crabgrass stems

Dandelion

Dandelions are a hardy perennial garden weed that can withstand freezing temperatures. The dandelion blooms emerge from a single stem, and its flat, spear-shaped leaves produce a milky sap. Seed heads can be seen emerging from the flowers, which children often pluck and blow across the garden, causing the weed to quickly spread its seeds.

Dandelions prefer acidic soils and are challenging to control due to their far-reaching seed pods, which can sprout hundreds of new shoots.

Type

Perennial

Family

Asteraceae

Control

Yarrow is a fast-growing broadleaf weed that can be identified by its flat-topped clusters of white flowers. The leaves are greyish-green in color and have three to five leaflets with sharply serrated edges. Yarrow has a strong scent, which makes it easy to identify when it blooms in the summer and early autumn.

Dandelions

Dead Nettle

Dead Nettle, also known as Lamium, is a perennial weed that belongs to the Lamiaceae family. It has heart-shaped leaves and produces flowers that range in color from pink to purple. Dead Nettle grows well in moist, shady areas and is commonly found in gardens, lawns, and other landscaped areas.

Type

Perennial

Family

Lamiaceae

Control

Controlling Dead Nettle can be achieved through a combination of manual and chemical methods. Manual control involves hand-pulling the weed or using a hoe to remove it from the soil. Chemical control involves using herbicides that contain glyphosate or triclopyr. 

These herbicides should be applied when the plant is actively growing. Additionally, maintaining a healthy lawn through proper watering, fertilization, and aeration can help prevent the growth and spread of Dead Nettle. Regularly mowing the lawn can also help reduce the weed’s growth.

Deadnettle

Dogbane

Belonging to the Apocynaceae family, Dogbane is a perennial weed commonly found in Kentucky. Also known as Indian hemp, American hemp, and rheumatism weed, this plant can grow up to 2 meters tall and is frequently branching.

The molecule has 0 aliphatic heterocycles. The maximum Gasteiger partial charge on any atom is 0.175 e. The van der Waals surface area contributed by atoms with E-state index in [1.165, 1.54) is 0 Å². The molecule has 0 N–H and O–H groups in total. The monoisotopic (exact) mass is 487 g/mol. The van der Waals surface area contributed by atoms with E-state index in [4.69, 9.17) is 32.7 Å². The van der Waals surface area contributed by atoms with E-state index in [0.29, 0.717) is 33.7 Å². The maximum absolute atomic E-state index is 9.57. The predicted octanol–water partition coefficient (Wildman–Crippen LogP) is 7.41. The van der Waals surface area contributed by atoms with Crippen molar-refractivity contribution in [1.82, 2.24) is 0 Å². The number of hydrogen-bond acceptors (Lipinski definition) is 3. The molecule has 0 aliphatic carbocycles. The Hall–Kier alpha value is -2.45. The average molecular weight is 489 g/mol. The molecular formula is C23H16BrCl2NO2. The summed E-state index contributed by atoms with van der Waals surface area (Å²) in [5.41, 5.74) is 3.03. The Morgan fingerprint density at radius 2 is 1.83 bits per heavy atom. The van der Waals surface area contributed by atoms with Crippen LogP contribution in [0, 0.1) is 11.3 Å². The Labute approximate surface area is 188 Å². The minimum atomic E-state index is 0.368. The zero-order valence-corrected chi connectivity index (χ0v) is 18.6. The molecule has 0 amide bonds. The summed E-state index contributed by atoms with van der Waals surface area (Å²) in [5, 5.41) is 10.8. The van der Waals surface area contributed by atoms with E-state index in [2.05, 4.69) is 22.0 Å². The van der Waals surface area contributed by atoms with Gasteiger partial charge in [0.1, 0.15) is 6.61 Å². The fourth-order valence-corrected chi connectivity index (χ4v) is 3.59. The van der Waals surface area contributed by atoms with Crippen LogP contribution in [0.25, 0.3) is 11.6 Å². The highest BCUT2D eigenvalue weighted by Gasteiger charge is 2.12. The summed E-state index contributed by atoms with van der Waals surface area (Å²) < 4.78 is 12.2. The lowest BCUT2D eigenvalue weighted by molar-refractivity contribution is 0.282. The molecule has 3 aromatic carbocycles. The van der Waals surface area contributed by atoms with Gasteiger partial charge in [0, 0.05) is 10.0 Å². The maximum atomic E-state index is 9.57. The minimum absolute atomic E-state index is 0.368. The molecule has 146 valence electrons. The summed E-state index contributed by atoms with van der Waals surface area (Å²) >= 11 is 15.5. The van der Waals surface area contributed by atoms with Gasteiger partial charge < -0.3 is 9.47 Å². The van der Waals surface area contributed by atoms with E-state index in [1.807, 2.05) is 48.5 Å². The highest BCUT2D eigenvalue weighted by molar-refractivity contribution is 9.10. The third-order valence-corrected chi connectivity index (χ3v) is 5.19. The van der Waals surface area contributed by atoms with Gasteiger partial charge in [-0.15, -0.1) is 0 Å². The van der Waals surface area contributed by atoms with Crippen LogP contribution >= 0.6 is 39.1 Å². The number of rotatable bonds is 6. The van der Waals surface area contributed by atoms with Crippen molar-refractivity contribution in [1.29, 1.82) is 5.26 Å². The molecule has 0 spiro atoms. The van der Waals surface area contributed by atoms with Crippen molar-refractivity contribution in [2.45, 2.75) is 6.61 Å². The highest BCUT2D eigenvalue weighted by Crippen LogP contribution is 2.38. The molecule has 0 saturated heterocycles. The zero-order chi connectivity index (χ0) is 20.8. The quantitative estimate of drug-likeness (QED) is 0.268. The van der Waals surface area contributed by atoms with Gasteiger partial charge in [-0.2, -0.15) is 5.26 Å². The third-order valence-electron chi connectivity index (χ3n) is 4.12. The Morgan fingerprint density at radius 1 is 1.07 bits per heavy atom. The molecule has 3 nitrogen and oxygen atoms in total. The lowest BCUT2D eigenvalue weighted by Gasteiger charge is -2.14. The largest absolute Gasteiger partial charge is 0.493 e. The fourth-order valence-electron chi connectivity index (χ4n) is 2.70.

It grows in colonies, with a woody base. While the fiber from the bark was used by Native Americans to make rope, Hemp Dogbane is a poisonous herb.

Type

Perennial

Family

Apocynaceae

Control

Hemp Dogbane is resistant to many herbicides, making its control challenging. Glyphosate in Roundup Ready corn is the most effective approach, while Glufosinate can suppress it in LibertyLink crops. Selective broadleaf herbicides such as fluroxypyr and dicamba are somewhat effective in conventional corn, but hand-pulling can be time-consuming. 

Overall, controlling Hemp Dogbane requires a combination of methods, including proper lawn maintenance, herbicides, and aggressive hand-pulling.

Dogbane

Fern

Fern weed, also known as bracken fern, is a perennial weed that belongs to the Dennstaedtiaceae family. It can grow up to 6 feet tall and has triangular fronds that resemble a fern. Fern weed is commonly found in wooded areas, open fields, and along roadsides. It is a highly invasive species that can quickly take over an area if left unchecked.

Type

Perennial

Family

Dennstaedtiaceae

Control

Controlling Fern weed can be challenging due to its extensive root system. Manual removal by digging up the roots is an effective method for small infestations. However, for larger areas, chemical control is necessary. Herbicides such as glyphosate, triclopyr, and imazapyr are effective in controlling Fern weed. 

These herbicides should be applied during the growing season when the plant is actively growing. Additionally, monitoring new growth and promptly removing any new plants can help prevent the spread of Fern weed.